When double brokering occurs and damages are incurred, litigation follows.  There are several well publicized litigation matters related to double brokering fraud over the past ten years. A few examples of these matters are as follows:

  1. United States v. Madany: In 2016, a Michigan-based freight broker was sentenced to prison for double brokering fraud. The broker was found guilty of accepting payments from customers for shipments but failing to pay the carriers who transported the goods. The broker was ordered to pay $743,000 in restitution to the victims.
  2. Federal Trade Commission v. Apex Freight Services: In 2018, the Federal Trade Commission (FTC) charged a California-based freight broker with engaging in double brokering fraud. The broker was accused of accepting payments from shippers but failing to deliver the goods or pay the carriers who transported them. The broker agreed to pay $500,000 to settle the charges.
  3. Schneider National Carriers Inc. v. Fowler: In 2020, a trucking company filed a lawsuit against a broker for double brokering fraud. The broker was accused of accepting payments from the trucking company for a shipment but failing to pay the carrier who transported the goods. The lawsuit sought damages and legal fees. 

To avoid double brokering fraud, companies can implement various best practices and controls, including:

  • Fraud risk and culture assessment: Performing fraud risk assessments of your organization can help to determine where risk may occur in the shipping process. Evaluating the culture of your organization and making improvements can contribute to good behavior and mitigating future risks.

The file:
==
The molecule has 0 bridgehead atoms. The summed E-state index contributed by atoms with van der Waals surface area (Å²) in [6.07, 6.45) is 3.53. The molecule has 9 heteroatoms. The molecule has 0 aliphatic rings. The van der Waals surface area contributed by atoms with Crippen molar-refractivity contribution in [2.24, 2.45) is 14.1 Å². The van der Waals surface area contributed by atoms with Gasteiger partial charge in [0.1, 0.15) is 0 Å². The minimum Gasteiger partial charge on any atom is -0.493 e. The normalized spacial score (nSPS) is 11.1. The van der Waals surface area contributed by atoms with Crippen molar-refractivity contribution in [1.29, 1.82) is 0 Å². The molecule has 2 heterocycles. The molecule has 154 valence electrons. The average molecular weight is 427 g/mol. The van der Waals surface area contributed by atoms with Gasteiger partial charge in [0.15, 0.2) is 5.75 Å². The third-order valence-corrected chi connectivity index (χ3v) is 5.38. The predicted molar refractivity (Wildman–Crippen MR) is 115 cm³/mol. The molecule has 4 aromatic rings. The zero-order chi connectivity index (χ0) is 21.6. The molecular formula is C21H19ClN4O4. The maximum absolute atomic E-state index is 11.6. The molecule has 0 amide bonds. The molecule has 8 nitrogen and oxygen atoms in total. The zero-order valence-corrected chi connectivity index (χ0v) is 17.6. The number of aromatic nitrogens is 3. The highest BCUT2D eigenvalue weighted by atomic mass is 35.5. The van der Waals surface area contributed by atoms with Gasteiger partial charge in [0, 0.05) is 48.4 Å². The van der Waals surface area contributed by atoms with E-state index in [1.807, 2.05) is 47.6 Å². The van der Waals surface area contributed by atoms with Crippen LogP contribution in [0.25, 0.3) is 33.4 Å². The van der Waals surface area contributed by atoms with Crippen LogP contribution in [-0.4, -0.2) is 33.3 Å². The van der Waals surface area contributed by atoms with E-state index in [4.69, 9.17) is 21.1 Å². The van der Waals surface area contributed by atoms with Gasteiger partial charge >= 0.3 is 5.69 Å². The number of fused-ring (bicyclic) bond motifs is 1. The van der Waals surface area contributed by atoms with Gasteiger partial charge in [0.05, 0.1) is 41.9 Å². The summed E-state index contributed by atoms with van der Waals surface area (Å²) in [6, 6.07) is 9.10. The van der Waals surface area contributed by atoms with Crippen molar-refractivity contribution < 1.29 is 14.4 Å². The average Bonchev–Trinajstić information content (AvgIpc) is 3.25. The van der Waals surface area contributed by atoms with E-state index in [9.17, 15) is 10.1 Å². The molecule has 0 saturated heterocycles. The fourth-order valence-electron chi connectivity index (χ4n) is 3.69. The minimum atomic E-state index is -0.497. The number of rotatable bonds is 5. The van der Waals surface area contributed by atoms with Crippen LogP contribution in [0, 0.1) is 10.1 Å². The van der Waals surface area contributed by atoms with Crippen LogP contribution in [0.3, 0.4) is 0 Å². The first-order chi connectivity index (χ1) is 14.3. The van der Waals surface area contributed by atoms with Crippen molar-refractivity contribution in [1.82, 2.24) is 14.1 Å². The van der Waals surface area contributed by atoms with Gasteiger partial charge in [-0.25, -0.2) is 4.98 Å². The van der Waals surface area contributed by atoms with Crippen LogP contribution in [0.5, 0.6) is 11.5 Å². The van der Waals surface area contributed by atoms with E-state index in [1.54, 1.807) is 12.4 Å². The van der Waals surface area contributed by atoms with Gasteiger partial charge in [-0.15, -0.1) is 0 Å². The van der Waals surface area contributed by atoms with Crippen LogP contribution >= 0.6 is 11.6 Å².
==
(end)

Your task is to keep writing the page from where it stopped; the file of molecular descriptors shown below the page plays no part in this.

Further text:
• Due diligence: Conduct thorough research and background checks on potential brokers before working with them. This includes verifying their license and insurance, checking their reputation in the industry, and reviewing their past performance.
  • Well-crafted contractual agreements: Ensure that there is a clear contractual agreement in place that outlines the broker's responsibilities and obligations, as well as the consequences of any breach of contract.
  • Payment verification: Verify the payment arrangements between the broker and carrier to ensure that the broker is not accepting payment from the shipper and then failing to pay the carrier.
  • Communication: Maintain regular communication with the carrier and shipper throughout the transportation process to ensure that everyone is aware of the progress of the shipment and any issues that may arise.
  • Quality assurance: Implement quality assurance measures to ensure that the goods are transported safely and securely, and that the carrier has the necessary equipment and expertise to handle the shipment.
  • Audit and review: Conduct regular audits and reviews of the transportation process to identify any potential issues or fraud and take appropriate action to prevent or remediate it. 

Overall, by implementing these best practices and controls, companies can mitigate the risk of double brokering fraud and ensure that their goods are transported safely and securely by reputable brokers and carriers.


Our Forensic Advisory professionals have experience helping clients tackle the challenges presented by double brokering fraud. We would welcome the opportunity to speak to you further to ensure that your organization is positioned to prevent this type of fraud.